I don’t think Tech’s defense is going to have any better success stopping Georgia’s offense than any other team outside of Florida has this year.  The front seven is small and the secondary is the weakest area of the team.  That’s not a good combination.  Let’s not forget, though, that Ted Roof has one solution for any problem, and that’s more blitzing.

Again, Georgia is all about controlling field position and winning turnover margin.  If that happens today, Georgia covers easily.  If not, it’ll be a fight.

It’s Senior Day and there are some kids who deserve our support.  I’ll be there to give it.

Feel free to add your observations, praise and/or grousing in the comments.


Filed under Georgia Football, Georgia Tech Football

“It’s all about the rhythm, all about the groove.”

Just an awesome story about the greatest college football song ever written.

Brown was a fan of Georgia and defensive coach Erk Russell, and even before the Kentucky halftime show showed up from time to time unannounced, jumping up on a raised platform with the cheerleaders while 59,000 fans in Sanford Stadium watched.

Dooley was actually there in an Atlanta recording studio when Brown recorded the song.

The late “Happy Howard” Williamson, a rabid Bulldog fan and onetime radio color commentator for Georgia football, had written some words down.

As Brown read the words he said them out loud in a kind of rhythmic chant, and in a while Brown’s band joined in one by one, blending their parts with Brown’s.

“He just made it up,” Dooley said.

I don’t really need to tell you to read the whole thing, do I?


Filed under Georgia Football

Uncle Verne’s “In Your Life”

Regardless of whether you think Verne Lundquist’s lost a step or two these days, this documentary ought to be a trip to watch.

It’s just sad to think that all the great college football broadcasters I’ve listened to over the past thirty or forty years will be gone from the scene in the next decade.  And all I’ll be left with is the likes of Jesse Palmer.


Filed under College Football

Why I have hope.

Those of you who’ve given up on things improving can just skip this post, but I do think there are important things in play that will make a difference down the road.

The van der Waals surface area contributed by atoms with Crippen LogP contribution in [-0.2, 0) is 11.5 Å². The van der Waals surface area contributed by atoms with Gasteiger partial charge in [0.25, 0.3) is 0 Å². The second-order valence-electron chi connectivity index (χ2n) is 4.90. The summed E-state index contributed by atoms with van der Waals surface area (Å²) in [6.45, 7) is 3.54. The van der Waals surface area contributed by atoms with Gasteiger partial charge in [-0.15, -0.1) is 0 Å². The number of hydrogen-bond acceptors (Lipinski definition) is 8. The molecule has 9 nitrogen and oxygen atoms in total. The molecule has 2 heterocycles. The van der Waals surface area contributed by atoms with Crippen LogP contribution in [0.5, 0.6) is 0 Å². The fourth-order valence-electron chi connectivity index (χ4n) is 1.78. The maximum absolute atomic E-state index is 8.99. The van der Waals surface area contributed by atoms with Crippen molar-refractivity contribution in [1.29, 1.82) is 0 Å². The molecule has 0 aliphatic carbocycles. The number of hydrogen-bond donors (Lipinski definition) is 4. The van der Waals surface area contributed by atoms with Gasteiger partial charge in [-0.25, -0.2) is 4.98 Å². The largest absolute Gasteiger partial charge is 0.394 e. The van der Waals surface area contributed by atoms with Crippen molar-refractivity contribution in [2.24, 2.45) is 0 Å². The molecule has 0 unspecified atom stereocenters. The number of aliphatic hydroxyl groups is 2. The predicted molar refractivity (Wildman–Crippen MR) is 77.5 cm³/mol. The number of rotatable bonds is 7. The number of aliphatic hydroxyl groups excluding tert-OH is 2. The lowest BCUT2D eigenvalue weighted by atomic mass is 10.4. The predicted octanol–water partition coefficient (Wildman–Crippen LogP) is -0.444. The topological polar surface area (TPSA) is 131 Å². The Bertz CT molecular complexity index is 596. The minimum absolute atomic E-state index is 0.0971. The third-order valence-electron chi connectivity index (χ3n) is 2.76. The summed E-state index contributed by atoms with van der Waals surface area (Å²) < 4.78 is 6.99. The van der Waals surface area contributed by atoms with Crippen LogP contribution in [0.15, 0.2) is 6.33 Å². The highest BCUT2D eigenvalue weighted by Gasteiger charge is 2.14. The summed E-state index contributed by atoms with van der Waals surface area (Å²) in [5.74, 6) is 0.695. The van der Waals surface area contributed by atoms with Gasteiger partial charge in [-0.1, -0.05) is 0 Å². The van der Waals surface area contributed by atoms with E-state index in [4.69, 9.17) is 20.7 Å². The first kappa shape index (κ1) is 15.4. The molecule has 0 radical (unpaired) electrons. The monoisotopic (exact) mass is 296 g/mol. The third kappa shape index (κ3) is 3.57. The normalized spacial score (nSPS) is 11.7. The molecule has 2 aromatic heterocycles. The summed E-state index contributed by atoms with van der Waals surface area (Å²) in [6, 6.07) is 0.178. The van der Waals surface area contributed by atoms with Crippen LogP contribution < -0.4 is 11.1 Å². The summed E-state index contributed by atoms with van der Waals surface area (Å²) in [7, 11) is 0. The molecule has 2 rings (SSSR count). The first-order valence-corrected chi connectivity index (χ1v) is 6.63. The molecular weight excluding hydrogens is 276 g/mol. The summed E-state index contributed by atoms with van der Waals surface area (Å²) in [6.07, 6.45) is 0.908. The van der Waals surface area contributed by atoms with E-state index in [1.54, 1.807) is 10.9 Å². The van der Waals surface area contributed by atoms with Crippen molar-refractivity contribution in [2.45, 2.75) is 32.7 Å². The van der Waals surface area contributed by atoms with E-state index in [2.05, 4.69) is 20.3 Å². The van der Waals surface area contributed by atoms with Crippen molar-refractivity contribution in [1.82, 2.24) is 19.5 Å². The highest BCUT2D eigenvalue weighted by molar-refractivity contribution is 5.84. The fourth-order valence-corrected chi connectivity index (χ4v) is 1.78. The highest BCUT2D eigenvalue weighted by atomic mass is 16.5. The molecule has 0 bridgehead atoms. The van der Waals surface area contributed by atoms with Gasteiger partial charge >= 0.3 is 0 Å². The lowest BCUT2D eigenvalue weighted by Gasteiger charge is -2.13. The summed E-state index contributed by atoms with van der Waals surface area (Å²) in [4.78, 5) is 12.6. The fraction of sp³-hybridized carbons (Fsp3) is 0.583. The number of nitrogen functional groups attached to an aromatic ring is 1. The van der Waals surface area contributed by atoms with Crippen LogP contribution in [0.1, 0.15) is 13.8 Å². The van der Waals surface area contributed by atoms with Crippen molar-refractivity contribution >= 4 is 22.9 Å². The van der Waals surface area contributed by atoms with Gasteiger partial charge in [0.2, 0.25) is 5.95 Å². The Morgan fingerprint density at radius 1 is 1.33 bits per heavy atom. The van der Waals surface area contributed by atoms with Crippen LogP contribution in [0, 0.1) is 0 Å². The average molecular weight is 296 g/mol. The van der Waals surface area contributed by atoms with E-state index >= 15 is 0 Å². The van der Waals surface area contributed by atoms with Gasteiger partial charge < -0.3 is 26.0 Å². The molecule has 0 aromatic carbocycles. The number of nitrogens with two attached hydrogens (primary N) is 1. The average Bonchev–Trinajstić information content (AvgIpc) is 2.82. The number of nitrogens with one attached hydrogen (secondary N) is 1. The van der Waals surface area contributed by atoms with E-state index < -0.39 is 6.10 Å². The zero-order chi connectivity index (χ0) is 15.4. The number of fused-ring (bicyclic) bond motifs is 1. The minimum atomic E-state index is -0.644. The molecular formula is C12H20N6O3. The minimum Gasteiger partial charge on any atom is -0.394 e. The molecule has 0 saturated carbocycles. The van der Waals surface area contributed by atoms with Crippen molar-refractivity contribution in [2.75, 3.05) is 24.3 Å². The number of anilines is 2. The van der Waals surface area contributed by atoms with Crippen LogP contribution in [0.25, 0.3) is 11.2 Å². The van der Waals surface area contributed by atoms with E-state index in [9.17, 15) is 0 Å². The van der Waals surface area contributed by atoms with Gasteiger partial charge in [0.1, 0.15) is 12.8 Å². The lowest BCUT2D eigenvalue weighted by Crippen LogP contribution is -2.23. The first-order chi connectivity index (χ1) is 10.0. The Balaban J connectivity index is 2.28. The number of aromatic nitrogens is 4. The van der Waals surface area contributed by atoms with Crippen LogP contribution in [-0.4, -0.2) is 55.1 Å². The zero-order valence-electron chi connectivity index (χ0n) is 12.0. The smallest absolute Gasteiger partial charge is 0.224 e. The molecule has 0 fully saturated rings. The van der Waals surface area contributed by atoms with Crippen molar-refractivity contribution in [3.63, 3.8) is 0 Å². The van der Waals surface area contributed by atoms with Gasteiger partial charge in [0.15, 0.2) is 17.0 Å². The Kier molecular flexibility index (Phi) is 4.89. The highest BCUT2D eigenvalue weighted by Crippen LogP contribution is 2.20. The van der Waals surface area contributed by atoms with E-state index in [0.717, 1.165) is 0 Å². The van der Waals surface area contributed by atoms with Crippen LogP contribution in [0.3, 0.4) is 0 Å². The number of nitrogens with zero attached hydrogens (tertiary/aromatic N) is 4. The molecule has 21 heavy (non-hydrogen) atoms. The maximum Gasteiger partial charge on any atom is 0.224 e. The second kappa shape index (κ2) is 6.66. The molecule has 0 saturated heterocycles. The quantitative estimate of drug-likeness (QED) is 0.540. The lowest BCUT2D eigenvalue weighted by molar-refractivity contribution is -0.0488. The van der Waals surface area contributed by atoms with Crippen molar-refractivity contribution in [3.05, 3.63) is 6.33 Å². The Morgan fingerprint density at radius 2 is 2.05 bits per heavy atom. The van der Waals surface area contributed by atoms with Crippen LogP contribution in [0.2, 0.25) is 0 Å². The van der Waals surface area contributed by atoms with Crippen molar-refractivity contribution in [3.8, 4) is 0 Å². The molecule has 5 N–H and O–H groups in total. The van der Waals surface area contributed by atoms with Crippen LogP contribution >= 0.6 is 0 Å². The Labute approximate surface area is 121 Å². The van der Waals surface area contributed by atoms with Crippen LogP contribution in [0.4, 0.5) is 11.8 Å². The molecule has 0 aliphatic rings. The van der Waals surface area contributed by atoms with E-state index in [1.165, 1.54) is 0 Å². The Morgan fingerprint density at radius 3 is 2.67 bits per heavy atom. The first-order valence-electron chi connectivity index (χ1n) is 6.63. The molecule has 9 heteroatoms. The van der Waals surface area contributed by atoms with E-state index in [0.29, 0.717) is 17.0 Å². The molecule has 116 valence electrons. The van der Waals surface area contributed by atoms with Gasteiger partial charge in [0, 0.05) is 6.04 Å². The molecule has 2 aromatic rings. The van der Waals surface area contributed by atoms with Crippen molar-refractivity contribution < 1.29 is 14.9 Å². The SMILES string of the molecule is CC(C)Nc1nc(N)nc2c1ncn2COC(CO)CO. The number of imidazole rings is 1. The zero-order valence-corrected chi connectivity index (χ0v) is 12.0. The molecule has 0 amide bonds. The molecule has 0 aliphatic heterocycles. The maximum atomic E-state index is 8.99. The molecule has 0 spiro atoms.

I’ve likened running a football program to steering a battleship.  Once you get off course, it isn’t easy to turn things back in the right direction.  But it can be done.  It starts with a change in attitude.  Like this:

Bulldogs head coach Mark Richt said the defensive improvement is due to a strong work ethic that Pruitt and three other first-year defensive assistants — Tracy Rocker, Mike Ekeler and Kevin Sherrer — have instilled. Richt added that players who don’t practice well can get replaced, and Bulldogs defenders admit it wasn’t always easy during the first few months of the transition.

“The toughest thing for us was getting out of our old habits,” senior defensive tackle Mike Thornton said. “We are creatures of habit, and over the last four years we were taught to do things a certain way with the old coaches.”

Said senior inside linebacker Amarlo Herrera: “A lot of people didn’t trust one another last year, and people were trying to do other people’s jobs. There is trust now.”

There are a lot of crappy habits, built up over years, that have to be flushed out of the system.  That takes time.  And there have certainly been a fair share of missteps this season, as we all know.  And it’s cost them.

“It is our fault. We put ourselves in this situation, and now we’ve gotta deal with it,” Georgia receiver Chris Conley said Tuesday. “We have to live with it, and if it shakes out that way, then we’ve gotta move forward with it. But the only thing we can control at this point is what we do this weekend.”

Georgia needed only to beat Florida or South Carolina, a pair of SEC East also-rans, to render the whole thing moot.

The 38-20 loss to Florida looms the largest, with the Gators having a bad enough season that head coach Will Muschamp was dismissed a couple of weeks later. There is still plenty on the line Saturday when Georgia Tech (9-2) visits on Saturday. The Bulldogs are going for a 10-win season and their 13th win in 14 seasons over their in-state rivals.

“It’s still a great year,” Georgia senior linebacker Amarlo Herrera said. “We want to go there (to Atlanta), but if it doesn’t happen, it’s our fault.”

But you learn from experience.  You will yourself to get better.  And you respond to a coaching staff that won’t accept complacency.

The lesson continues today.

“It will be the first shot out of the cannon, so to speak, for this staff to go against the Georgia Tech offense,” Richt said. “I have done my best to explain the emotion of the game and how relentless Georgia Tech is in how they go about their business. You’ve got to be tough in this game, because the type of offense they run is one where they’re going to come after you down after down after down.

“You’ve got to be resilient. You’ve got to be good fundamentally, and you’ve got to be tough fundamentally, too.”

If that’s not all talk, you go out and execute.  You don’t feel sorry for yourselves.  You beat a team that you ought to beat.  Then you prepare for a bowl game.  And then you make yourselves better for next season.


Filed under Georgia Football